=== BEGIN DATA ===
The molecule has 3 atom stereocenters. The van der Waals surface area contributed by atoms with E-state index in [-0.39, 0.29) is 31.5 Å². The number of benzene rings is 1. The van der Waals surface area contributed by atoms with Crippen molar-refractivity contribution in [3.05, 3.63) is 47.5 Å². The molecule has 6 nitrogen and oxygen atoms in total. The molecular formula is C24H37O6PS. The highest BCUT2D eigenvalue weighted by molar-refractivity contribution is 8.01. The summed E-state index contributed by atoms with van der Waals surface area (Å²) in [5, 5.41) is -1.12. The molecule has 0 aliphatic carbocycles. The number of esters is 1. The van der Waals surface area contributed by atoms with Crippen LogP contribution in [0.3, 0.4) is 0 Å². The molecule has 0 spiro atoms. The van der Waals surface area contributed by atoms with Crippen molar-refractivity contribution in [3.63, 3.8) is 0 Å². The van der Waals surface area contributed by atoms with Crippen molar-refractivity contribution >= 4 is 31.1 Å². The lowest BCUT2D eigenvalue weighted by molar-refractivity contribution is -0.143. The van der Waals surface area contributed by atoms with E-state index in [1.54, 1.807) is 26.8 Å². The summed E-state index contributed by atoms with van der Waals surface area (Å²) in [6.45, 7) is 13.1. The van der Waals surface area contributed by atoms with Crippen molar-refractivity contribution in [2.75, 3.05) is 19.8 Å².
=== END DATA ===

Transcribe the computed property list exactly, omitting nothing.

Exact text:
The molecule has 3 atom stereocenters. The van der Waals surface area contributed by atoms with E-state index in [-0.39, 0.29) is 31.5 Å². The number of benzene rings is 1. The van der Waals surface area contributed by atoms with Crippen molar-refractivity contribution in [3.05, 3.63) is 47.5 Å². The molecule has 6 nitrogen and oxygen atoms in total. The molecular formula is C24H37O6PS. The highest BCUT2D eigenvalue weighted by molar-refractivity contribution is 8.01. The summed E-state index contributed by atoms with van der Waals surface area (Å²) in [5, 5.41) is -1.12. The molecule has 0 aliphatic carbocycles. The number of esters is 1. The van der Waals surface area contributed by atoms with Crippen LogP contribution in [0.3, 0.4) is 0 Å². The molecule has 0 spiro atoms. The van der Waals surface area contributed by atoms with Crippen molar-refractivity contribution in [3.63, 3.8) is 0 Å². The van der Waals surface area contributed by atoms with Crippen molar-refractivity contribution >= 4 is 31.1 Å². The lowest BCUT2D eigenvalue weighted by molar-refractivity contribution is -0.143. The van der Waals surface area contributed by atoms with E-state index in [1.54, 1.807) is 26.8 Å². The summed E-state index contributed by atoms with van der Waals surface area (Å²) in [6.45, 7) is 13.1. The van der Waals surface area contributed by atoms with Crippen molar-refractivity contribution in [2.75, 3.05) is 19.8 Å².